Running coaches recommend a default 2% incline when running on treadmills to mimic the outdoors because you need to produce less force to move forward. The belt does the work for you.
The real world is similar to treadmills. Consider walking around an office: you see people’s faces, you talk to them, you smile, you laugh, etc. All this work is done by the environment, for you. You decide to engage just once by going into the office, and the rest of the button clicking is done for you.
The digital world is more like running outdoors. There’s a small, barely noticeable repeated effort. You need to schedule a meeting to see people. You type rather than speak. You need to decide more frequently. Every decision in itself is easy, but they gradually add up to exhaustion.
You could try and define the last decade by breakthrough UX: pinch-and-zoom, elastic scrolling, pull-to-refresh all deserve honorable mentions. None is as impactful as auto-play. A simple and powerful concept: the interface will drive you. Without the benefit of hindsight you might think “but it’s not that hard to play the next episode, right?”. As it turns out, it is. Micro-cuts kills more UX than macro-cuts. It requires neurons to fire, and neurons need energy.
One might want to think about more forms of autopilot in their product, especially if it’s cognitively taxing (e.g. email, dating apps, anything that involves making decisions). It would be great if the machine improvised more automatically with me, instead of me actively playing every chord.
Some decisions are truly blocked on your input: the dating app needs to know if you like the person. In other cases, due to recent advances in machine learning (e.g. OpenAI’s GPT-3 work), we can make autopilots that guess the next step for you.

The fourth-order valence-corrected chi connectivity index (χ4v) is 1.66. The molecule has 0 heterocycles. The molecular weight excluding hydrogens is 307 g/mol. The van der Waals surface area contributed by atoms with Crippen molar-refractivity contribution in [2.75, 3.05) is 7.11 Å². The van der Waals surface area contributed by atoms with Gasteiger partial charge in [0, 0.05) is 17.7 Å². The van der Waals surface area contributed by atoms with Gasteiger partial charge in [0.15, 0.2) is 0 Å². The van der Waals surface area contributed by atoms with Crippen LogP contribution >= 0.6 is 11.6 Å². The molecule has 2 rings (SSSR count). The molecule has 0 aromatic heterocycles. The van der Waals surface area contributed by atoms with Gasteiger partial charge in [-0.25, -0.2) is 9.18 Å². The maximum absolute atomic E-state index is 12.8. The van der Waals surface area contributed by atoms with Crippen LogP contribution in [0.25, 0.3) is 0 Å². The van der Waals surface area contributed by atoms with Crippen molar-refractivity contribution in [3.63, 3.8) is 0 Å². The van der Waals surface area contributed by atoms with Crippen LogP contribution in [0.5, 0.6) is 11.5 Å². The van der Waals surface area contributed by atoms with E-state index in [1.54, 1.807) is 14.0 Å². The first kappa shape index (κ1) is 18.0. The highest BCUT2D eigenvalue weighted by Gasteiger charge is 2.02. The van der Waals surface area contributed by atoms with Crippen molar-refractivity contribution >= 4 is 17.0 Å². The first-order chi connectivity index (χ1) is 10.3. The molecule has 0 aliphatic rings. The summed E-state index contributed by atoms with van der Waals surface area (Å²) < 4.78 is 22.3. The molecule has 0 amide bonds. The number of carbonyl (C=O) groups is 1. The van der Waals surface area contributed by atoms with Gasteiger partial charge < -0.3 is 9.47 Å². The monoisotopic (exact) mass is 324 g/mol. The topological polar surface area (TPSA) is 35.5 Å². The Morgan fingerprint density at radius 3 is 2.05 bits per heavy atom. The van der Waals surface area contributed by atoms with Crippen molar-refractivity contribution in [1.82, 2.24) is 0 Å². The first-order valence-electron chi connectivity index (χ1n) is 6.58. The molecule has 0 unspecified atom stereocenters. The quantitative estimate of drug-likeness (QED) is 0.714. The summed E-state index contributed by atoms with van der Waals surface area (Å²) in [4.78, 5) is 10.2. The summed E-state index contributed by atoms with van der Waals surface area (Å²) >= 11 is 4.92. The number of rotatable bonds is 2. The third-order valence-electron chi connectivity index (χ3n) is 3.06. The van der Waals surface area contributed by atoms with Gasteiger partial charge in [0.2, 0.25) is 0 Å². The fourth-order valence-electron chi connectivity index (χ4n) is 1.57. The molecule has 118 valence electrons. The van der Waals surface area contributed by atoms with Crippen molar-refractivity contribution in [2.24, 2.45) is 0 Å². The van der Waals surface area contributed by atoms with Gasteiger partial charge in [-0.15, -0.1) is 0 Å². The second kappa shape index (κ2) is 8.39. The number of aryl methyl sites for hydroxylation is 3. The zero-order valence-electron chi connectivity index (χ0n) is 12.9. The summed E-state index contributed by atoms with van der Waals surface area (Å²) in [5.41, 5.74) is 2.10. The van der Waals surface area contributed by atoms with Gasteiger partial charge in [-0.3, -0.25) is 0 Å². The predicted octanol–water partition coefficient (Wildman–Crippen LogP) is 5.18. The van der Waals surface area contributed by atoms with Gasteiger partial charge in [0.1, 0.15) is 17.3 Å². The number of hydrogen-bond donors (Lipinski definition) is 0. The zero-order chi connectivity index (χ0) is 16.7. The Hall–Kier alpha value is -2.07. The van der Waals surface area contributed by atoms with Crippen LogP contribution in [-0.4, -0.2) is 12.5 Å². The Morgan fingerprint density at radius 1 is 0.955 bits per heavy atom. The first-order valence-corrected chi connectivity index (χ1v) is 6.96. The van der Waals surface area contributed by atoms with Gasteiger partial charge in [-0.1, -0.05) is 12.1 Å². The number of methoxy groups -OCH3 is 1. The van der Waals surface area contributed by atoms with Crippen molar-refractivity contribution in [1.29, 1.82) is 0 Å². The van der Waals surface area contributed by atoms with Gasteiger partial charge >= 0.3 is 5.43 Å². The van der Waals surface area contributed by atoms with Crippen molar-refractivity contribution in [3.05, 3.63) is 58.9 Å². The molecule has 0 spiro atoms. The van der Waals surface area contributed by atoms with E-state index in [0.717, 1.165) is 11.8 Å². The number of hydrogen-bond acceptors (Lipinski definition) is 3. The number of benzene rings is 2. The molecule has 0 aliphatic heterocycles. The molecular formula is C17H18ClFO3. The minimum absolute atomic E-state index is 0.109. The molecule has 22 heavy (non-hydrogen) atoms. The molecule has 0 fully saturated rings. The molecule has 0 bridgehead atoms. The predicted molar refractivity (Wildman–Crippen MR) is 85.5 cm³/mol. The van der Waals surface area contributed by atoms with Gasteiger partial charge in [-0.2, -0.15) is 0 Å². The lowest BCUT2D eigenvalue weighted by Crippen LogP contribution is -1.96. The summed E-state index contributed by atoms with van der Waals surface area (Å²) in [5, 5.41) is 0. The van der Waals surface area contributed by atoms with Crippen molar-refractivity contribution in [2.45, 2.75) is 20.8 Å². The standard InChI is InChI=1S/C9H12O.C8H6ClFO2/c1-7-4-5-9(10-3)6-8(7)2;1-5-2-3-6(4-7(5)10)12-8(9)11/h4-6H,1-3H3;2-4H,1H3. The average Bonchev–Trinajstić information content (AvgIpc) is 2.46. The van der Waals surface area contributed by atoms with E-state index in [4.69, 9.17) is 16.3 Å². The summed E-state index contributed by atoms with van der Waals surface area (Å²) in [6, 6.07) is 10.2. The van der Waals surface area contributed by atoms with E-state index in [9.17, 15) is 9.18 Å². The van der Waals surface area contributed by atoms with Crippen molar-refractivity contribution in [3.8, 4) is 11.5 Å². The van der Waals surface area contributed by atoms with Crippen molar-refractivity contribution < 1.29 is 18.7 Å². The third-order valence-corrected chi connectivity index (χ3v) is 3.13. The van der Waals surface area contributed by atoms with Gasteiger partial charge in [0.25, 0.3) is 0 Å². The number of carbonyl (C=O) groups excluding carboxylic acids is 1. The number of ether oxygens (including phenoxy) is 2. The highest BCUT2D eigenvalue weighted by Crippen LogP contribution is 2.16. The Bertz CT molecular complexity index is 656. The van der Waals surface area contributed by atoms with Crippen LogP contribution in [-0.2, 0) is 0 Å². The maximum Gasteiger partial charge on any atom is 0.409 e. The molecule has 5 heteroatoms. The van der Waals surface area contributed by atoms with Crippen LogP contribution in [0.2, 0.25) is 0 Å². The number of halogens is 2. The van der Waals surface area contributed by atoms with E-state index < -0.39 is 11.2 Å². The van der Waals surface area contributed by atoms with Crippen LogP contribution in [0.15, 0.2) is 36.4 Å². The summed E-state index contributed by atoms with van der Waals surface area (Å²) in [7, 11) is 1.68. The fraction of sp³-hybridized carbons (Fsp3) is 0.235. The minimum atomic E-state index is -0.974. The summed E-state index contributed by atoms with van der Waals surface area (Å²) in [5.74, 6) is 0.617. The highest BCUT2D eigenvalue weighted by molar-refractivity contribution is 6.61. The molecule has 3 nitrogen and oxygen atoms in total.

For example: an email client that procedurally opens every email and starts replying using Gmail completions unless you edit the draft. A treadmill for email. Most of the text will be wrong, and you’ll race to edit it before the ghostwriter embarrasses you, but you might get more work done.
For example: Slack that has voice presence built-in, in a way you cannot disable. The only way to communicate in the company is to use this messaging app, and it puts you on a constant call (unless you go into an “office”), just like the effect of an open-office plan. Replace the friction of scheduling calls with just… talking.
Both of these examples feel a little scary and stupid, emotions that should be of interest to any product engineer.
If we’re going to try and rebuild some of the old world online, we’ll need to bring this element back: software that mimics the autoplay nature of the real-world.
 There are other biomechanical reasons for the 2% grade, like the lack of wind resistance.
 I happen to think open-office plans are bad, but that’s another topic. I’m just trying to illustrate how you’d recreate that effect in software.